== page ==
Thursday, April 8, 2010

Is Sachin Tendulkar "choking" his opponents into submission?

Do bowlers raise their game when bowling to Sachin Tendulkar, or do they get intimidated by his 'superstar' reputation and "choke"? Most cricket commentators would have it that competing against Tendulkar makes everyone else step up their game and perform better. But conventional tournament and contest theory suggests that large inherent skill differences between competitors can have the perverse effect of reducing effort incentives under competition. So who is correct?

Sherwin Rosen had originally coined the term "superstar effect" to describe how the small number of big stars of soccer and major league baseball earn the lion's share of remuneration and dominate the fields in which they engage - a "winner-takes-all" effect that dominates all major labor markets.

In an interesting working paper, Kellogg School Professor Jennifer Brown, analyzed data from every player in every PGA Tour event from 1999 to 2006 for the impact of Tiger Woods on other players, and found that his presence was "de-motivating" on and adversely affected the performance of competitors. She writes,

"Managers use internal competition to motivate worker effort, yet economic theory suggests that the benefits of competition may depend critically on workers relative abilities - large differences in skill may reduce competitors' efforts... the presence of a superstar in a rank-order (golf) tournament is associated with lower competitor performance. On average, higher-skill PGA golfers' first-round scores are approximately 0.2 strokes higher when Tiger Woods participates, relative to when Woods is absent. The overall superstar effect for tournaments is approximately 0.8 strokes. The adverse superstar effect increases when Woods is playing well and disappears during Woods's weaker periods. There is no evidence that reduced performance is due to 'riskier' play."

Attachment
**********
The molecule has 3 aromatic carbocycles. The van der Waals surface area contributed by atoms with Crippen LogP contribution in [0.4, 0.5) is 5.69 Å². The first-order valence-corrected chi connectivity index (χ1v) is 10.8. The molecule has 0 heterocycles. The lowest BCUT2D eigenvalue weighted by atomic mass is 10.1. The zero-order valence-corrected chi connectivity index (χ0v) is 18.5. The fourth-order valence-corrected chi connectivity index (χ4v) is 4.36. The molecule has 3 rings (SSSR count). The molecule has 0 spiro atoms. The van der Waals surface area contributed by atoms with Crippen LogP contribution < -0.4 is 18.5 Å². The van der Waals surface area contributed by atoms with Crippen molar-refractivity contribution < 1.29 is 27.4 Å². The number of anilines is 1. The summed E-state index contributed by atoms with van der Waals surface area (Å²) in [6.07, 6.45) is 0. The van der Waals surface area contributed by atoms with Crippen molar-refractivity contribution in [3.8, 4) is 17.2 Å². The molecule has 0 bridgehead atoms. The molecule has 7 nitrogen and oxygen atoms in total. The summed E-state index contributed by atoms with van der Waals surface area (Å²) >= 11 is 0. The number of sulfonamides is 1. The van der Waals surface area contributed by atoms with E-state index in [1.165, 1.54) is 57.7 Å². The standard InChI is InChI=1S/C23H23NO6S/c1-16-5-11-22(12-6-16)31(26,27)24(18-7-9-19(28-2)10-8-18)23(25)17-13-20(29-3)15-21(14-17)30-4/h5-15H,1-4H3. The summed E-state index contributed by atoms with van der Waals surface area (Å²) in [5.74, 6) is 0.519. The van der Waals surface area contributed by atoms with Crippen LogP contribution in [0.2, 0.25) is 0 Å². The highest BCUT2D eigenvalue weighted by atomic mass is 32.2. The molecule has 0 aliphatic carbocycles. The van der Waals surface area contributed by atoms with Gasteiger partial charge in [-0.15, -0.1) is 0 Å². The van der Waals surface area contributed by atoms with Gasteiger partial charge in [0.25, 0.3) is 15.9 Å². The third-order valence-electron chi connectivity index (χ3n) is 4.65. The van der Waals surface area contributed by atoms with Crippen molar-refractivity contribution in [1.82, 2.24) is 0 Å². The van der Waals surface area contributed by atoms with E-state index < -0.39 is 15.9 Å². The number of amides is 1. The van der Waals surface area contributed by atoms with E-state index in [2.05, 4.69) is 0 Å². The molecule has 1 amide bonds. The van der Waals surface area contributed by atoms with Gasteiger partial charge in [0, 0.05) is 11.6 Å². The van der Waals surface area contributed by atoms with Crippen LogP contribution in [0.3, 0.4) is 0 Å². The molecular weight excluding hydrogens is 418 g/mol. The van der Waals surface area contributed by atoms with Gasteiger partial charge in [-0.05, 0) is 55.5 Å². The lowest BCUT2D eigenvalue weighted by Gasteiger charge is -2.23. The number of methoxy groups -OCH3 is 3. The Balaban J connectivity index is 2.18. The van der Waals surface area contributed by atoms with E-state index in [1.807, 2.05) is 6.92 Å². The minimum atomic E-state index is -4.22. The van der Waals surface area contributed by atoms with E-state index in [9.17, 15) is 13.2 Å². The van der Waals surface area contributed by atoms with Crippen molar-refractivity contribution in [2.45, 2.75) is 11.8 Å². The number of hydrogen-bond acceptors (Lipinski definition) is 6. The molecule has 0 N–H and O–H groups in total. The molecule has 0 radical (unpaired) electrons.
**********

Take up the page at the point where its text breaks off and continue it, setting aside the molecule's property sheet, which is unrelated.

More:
Brown goes on to suggest that firms hiring a superstar employee or the best job candidate (at any level), so as to both increase company productivity and performance and increase internal competition, might (unless they take the superstar effect into account) actually end up with the worst possible outcome - employees who are both unhappy and unmotivated.

Apart from the de-motivating effect, the presence of a superstar may also lower the performance by increasing the anxiety and pressure among competitors who try too hard and in the process buckle to pressure. Sian Beilock and her researchers at the Human Performance Lab at University of Chicago (see this for a detailed list of similar studies) have found, again by analyzing golfers, a cascade of mental events that lead professional athletes to fall apart on the fairway. As Jonah Lerner summarizes Ms. Beilock's findings,

"Novices hit better putts when they consciously reflect on their actions. The more time they spend thinking about the putt, the more likely they are to avoid beginner's mistakes and sink the ball in the hole. A little experience, however, changes everything. After golfers have learned how to putt—once they have memorized the necessary movements—analyzing the stroke is a dangerous waste of time... for instance, that when experienced golfers are forced to think about their putts, they hit significantly worse shots. All those conscious thoughts erase their years of practice; the grace of talent disappears...